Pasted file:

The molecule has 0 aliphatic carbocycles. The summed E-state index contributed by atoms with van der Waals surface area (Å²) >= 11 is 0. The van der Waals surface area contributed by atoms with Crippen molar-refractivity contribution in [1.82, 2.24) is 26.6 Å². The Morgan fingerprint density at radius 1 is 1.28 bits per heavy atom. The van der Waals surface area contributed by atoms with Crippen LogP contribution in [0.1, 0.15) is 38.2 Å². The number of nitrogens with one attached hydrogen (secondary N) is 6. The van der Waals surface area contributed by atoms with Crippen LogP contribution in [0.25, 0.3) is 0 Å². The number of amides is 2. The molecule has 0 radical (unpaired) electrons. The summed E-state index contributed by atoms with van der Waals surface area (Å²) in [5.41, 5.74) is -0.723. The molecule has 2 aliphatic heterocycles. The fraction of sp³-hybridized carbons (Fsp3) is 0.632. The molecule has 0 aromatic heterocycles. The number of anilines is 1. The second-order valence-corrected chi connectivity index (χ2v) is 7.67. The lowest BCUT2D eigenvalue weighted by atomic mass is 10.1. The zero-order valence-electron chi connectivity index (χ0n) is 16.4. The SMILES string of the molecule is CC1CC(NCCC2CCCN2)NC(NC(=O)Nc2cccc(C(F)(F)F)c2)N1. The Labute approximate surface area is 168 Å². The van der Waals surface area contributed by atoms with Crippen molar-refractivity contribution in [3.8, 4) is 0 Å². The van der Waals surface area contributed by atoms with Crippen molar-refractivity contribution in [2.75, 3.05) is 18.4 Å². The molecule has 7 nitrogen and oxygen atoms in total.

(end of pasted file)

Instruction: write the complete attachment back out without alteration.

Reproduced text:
The molecule has 0 aliphatic carbocycles. The summed E-state index contributed by atoms with van der Waals surface area (Å²) >= 11 is 0. The van der Waals surface area contributed by atoms with Crippen molar-refractivity contribution in [1.82, 2.24) is 26.6 Å². The Morgan fingerprint density at radius 1 is 1.28 bits per heavy atom. The van der Waals surface area contributed by atoms with Crippen LogP contribution in [0.1, 0.15) is 38.2 Å². The number of nitrogens with one attached hydrogen (secondary N) is 6. The van der Waals surface area contributed by atoms with Crippen LogP contribution in [0.25, 0.3) is 0 Å². The number of amides is 2. The molecule has 0 radical (unpaired) electrons. The summed E-state index contributed by atoms with van der Waals surface area (Å²) in [5.41, 5.74) is -0.723. The molecule has 2 aliphatic heterocycles. The fraction of sp³-hybridized carbons (Fsp3) is 0.632. The molecule has 0 aromatic heterocycles. The number of anilines is 1. The second-order valence-corrected chi connectivity index (χ2v) is 7.67. The lowest BCUT2D eigenvalue weighted by atomic mass is 10.1. The zero-order valence-electron chi connectivity index (χ0n) is 16.4. The SMILES string of the molecule is CC1CC(NCCC2CCCN2)NC(NC(=O)Nc2cccc(C(F)(F)F)c2)N1. The Labute approximate surface area is 168 Å². The van der Waals surface area contributed by atoms with Crippen molar-refractivity contribution in [3.8, 4) is 0 Å². The van der Waals surface area contributed by atoms with Crippen molar-refractivity contribution in [2.75, 3.05) is 18.4 Å². The molecule has 7 nitrogen and oxygen atoms in total.